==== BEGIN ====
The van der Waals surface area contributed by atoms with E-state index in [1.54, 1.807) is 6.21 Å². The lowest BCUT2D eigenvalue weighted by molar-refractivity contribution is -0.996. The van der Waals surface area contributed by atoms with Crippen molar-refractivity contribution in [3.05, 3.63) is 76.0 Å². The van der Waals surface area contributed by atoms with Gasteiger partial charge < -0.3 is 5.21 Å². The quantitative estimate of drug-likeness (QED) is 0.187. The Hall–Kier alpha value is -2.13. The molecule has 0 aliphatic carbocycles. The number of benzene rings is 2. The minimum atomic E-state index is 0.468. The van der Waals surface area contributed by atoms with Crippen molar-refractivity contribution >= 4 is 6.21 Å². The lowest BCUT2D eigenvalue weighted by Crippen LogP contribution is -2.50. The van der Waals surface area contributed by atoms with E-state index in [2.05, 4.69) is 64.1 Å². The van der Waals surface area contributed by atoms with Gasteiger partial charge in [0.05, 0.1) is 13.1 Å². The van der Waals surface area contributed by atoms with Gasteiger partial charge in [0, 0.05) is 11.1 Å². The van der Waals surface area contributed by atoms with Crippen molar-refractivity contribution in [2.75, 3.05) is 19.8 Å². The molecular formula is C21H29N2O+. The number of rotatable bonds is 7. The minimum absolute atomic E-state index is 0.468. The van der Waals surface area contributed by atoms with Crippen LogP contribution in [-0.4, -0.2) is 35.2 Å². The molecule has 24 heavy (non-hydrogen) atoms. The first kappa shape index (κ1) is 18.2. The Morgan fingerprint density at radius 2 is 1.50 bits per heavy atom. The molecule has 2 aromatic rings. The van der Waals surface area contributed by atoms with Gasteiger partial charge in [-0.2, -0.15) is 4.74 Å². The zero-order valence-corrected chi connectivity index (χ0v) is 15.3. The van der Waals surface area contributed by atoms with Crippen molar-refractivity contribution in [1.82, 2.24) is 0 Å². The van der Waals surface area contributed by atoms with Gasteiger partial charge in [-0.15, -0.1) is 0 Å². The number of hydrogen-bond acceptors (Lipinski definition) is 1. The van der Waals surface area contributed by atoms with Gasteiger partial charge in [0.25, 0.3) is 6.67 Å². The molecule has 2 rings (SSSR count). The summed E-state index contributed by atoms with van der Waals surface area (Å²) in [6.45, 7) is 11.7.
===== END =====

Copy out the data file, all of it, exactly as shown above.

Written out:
The van der Waals surface area contributed by atoms with E-state index in [1.54, 1.807) is 6.21 Å². The lowest BCUT2D eigenvalue weighted by molar-refractivity contribution is -0.996. The van der Waals surface area contributed by atoms with Crippen molar-refractivity contribution in [3.05, 3.63) is 76.0 Å². The van der Waals surface area contributed by atoms with Gasteiger partial charge < -0.3 is 5.21 Å². The quantitative estimate of drug-likeness (QED) is 0.187. The Hall–Kier alpha value is -2.13. The molecule has 0 aliphatic carbocycles. The number of benzene rings is 2. The minimum atomic E-state index is 0.468. The van der Waals surface area contributed by atoms with Crippen molar-refractivity contribution >= 4 is 6.21 Å². The lowest BCUT2D eigenvalue weighted by Crippen LogP contribution is -2.50. The van der Waals surface area contributed by atoms with E-state index in [2.05, 4.69) is 64.1 Å². The van der Waals surface area contributed by atoms with Gasteiger partial charge in [0.05, 0.1) is 13.1 Å². The van der Waals surface area contributed by atoms with Gasteiger partial charge in [0, 0.05) is 11.1 Å². The van der Waals surface area contributed by atoms with Crippen molar-refractivity contribution in [2.75, 3.05) is 19.8 Å². The molecular formula is C21H29N2O+. The number of rotatable bonds is 7. The minimum absolute atomic E-state index is 0.468. The van der Waals surface area contributed by atoms with Crippen LogP contribution in [-0.4, -0.2) is 35.2 Å². The molecule has 24 heavy (non-hydrogen) atoms. The first kappa shape index (κ1) is 18.2. The Morgan fingerprint density at radius 2 is 1.50 bits per heavy atom. The molecule has 2 aromatic rings. The van der Waals surface area contributed by atoms with Gasteiger partial charge in [-0.2, -0.15) is 4.74 Å². The zero-order valence-corrected chi connectivity index (χ0v) is 15.3. The van der Waals surface area contributed by atoms with Crippen molar-refractivity contribution in [1.82, 2.24) is 0 Å². The van der Waals surface area contributed by atoms with Gasteiger partial charge in [-0.15, -0.1) is 0 Å². The number of hydrogen-bond acceptors (Lipinski definition) is 1. The van der Waals surface area contributed by atoms with Gasteiger partial charge in [0.25, 0.3) is 6.67 Å². The molecule has 2 rings (SSSR count). The summed E-state index contributed by atoms with van der Waals surface area (Å²) in [6.45, 7) is 11.7.